Registration has been extended for one week to April 17. Please contact: Dr. Eftychia Nikolaidou, Business Administration & Economics Department, CITY College, Affiliated College of the University of Sheffield, 2 Kalapothaki St., 546 24, Thessaloniki, Greece. Tel. (+30) 2310 224026; Fax. (+30) 2310 22406; email: firstname.lastname@example.org
To keep up with developments see: http://www.city.academic.gr/special/events/economics_and_security/index.htm or http://carecon.org.uk/Conferences/conferences.php
Manas Chatterji, Fellow of EPS, is the General Editor of an Elsevier book series on Conflict Management, Peace Economics and Development. There are 2 books that are already published: Eurasia : A New Peace Agenda edited by Michael Intriligator, Alexander Nikitin and Majid Tehranian; and Military Missions and their Implications Reconsidered edited by Dr. Giuseppe Caforio and Dr. Gerhard Kümmel. A number of other titles are forthcoming. Professor Chatterji invites manuscripts for possible publication in this series, as well as those interested in a planned meeting at the University of Western Sydney, Australia in late August 2006 on Conflict and Peace in East Asia to contact him.
Dr. Chatterji can be reached by mail at:
Binghamton University - State University of New York, Binghamton, NY
The staff of Norwegian Church Aid and their associated partners have written essays, reports and thematic papers and booklets covering a wide range of development and human rights issues.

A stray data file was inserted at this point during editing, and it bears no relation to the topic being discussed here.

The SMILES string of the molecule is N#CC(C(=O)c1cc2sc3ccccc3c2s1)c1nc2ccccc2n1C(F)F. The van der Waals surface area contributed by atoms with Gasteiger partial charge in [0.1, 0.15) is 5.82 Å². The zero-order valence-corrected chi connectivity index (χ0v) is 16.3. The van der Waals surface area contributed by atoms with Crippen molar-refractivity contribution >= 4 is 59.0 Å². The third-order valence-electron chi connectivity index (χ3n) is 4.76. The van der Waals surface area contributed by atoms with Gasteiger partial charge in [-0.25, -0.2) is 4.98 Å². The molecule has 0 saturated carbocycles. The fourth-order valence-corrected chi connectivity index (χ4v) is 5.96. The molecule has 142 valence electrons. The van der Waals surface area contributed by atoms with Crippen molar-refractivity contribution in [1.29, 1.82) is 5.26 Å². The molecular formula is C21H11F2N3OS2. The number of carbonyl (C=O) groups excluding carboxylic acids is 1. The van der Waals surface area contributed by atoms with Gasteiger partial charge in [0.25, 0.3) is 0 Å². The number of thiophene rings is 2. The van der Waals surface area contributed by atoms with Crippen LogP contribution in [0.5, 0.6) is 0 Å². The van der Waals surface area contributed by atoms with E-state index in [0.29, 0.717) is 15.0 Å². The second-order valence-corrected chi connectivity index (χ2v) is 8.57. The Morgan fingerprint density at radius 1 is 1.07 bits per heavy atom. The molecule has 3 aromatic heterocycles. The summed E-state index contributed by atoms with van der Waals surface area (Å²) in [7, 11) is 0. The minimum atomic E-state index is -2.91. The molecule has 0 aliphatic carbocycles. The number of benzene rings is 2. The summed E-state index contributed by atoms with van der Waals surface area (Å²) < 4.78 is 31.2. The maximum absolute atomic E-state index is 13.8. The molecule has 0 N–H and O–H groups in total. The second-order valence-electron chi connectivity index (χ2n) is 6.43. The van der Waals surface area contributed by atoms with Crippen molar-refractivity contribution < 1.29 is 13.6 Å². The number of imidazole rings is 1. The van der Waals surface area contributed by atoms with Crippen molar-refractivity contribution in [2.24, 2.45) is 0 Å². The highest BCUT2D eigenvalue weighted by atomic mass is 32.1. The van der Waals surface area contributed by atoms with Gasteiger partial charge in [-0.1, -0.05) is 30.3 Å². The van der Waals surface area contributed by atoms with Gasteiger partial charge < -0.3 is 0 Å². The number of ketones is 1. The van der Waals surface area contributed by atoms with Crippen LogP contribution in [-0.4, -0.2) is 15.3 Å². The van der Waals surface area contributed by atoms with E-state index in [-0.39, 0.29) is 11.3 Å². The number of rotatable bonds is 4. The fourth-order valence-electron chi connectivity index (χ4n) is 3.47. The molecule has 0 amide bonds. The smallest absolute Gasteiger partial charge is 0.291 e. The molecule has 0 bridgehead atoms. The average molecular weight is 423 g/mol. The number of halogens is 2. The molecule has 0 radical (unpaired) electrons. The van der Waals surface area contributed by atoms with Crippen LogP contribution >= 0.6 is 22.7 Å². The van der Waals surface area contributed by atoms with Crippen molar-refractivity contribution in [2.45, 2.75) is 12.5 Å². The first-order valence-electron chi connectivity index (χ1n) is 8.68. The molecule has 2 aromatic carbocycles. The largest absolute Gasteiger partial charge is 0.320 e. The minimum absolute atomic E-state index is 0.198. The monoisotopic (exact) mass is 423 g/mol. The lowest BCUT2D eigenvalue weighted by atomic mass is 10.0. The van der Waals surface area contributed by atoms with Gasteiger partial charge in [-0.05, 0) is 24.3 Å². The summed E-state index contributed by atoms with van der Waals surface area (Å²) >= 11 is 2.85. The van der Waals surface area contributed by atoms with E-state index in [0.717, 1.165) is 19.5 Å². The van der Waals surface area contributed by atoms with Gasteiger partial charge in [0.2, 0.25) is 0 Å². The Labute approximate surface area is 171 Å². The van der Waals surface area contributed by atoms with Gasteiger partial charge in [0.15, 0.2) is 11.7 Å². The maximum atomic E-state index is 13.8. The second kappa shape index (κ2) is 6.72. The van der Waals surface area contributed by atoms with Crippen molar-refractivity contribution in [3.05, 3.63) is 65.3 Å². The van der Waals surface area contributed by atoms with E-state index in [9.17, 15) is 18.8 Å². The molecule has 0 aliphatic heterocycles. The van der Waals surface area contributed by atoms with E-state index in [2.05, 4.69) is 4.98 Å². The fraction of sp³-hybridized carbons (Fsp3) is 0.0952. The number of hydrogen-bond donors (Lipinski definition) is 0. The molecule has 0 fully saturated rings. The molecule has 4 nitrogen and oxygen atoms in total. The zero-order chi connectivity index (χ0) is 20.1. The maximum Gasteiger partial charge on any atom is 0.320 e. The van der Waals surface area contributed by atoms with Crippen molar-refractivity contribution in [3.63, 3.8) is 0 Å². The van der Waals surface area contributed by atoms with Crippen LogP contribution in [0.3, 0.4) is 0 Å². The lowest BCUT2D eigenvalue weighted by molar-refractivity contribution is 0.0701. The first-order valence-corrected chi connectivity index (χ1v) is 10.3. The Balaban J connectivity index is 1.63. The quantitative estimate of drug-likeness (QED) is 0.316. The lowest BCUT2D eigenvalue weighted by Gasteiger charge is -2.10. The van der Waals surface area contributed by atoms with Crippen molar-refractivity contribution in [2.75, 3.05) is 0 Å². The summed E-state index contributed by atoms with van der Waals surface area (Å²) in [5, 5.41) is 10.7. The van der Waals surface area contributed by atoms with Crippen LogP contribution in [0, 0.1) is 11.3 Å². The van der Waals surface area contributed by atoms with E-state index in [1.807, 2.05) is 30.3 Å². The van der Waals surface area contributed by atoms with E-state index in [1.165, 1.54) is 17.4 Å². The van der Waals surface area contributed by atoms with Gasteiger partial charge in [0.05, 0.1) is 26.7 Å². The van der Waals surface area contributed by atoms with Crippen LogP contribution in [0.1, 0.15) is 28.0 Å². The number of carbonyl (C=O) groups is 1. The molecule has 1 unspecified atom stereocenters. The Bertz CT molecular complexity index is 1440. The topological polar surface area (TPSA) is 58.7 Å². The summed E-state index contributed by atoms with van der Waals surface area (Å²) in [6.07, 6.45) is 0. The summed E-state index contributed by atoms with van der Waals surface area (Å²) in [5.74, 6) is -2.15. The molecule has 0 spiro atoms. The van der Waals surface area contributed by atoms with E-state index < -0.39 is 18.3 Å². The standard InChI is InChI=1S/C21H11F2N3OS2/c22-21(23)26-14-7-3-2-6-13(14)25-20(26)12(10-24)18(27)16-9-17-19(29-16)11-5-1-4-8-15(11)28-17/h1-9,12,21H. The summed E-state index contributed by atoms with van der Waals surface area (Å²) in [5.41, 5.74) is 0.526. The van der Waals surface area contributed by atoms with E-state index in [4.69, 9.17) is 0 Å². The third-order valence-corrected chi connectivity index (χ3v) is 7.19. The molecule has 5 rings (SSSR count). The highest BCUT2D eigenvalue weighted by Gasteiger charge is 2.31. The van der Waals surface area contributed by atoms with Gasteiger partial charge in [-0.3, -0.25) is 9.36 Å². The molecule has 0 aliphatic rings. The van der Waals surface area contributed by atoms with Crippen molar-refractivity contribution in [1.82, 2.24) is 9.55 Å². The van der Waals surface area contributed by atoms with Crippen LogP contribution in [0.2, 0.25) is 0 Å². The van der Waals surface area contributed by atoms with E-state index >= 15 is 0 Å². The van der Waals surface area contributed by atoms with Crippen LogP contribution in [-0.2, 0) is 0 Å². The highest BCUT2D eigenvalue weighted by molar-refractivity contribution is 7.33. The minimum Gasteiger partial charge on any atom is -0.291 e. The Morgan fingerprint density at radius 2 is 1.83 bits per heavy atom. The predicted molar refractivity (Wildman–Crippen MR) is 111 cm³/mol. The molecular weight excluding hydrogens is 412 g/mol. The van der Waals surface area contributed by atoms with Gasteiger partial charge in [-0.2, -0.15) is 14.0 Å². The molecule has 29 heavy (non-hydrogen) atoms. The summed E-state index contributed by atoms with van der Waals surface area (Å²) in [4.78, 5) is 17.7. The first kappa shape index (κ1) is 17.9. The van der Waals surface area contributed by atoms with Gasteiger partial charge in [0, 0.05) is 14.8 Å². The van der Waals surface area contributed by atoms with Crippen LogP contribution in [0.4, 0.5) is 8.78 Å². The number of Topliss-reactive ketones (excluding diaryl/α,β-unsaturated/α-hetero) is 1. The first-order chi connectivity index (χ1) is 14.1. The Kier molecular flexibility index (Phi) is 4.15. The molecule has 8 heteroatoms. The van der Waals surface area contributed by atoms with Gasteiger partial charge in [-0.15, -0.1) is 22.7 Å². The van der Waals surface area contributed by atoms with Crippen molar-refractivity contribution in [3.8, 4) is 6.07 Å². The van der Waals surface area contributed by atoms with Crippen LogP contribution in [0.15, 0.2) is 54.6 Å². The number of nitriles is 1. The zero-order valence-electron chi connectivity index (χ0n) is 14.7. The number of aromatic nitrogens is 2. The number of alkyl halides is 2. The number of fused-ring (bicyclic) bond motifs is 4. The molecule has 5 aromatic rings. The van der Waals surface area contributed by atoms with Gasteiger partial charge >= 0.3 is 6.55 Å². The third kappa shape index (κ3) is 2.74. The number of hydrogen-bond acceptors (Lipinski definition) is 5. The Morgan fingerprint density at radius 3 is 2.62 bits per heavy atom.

Understanding the Issues is a regularly published booklet containing reflections about development work. The most recent issue is entitled, Who Takes the Bullet? The Impact of Small Arms Violence. In a series of articles, with an easy to read graphic layout, the book addresses the continuum of armed violence from domestic violence to urban and rural criminality to warfare. http://english.nca.no/article/view/2381
Occasional Papers, are longer and more in-depth reports on such topics as: The First Peoples; The Race to the Bottom; Oil and mining revenues; and Women Rights as Human Rights in Kenya. http://english.nca.no/article/view/1683
Tracking coalition military deaths in Iraq, one day at a time, across the map. Click here to see the Flash-animated map. http://www.obleek.com/iraq/index.html
The Organisation for Economic Co-operation and Development (OECD) has released its 2006 Factbook containing Economic, Environmental and Social Statistics. The OECD Factbook 2006 is the second edition of a comprehensive and dynamic new statistical annual from the OECD. More than 100 indicators cover a wide range of areas: economy, agriculture, education, energy, environment, foreign aid, health and quality of life, industry, information and communications, population/labor force, trade and investment, taxation, public expenditure and R&D. Data are provided for all OECD member countries with area totals, and for selected non-member economies. http://new.sourceoecd.org/factbook
|The second annual
edition of the Public Agenda Confidence in US Foreign Policy Index,
produced in association with Foreign Affairs, finds new concerns pushing
their way into public consciousness even as worries identified in the first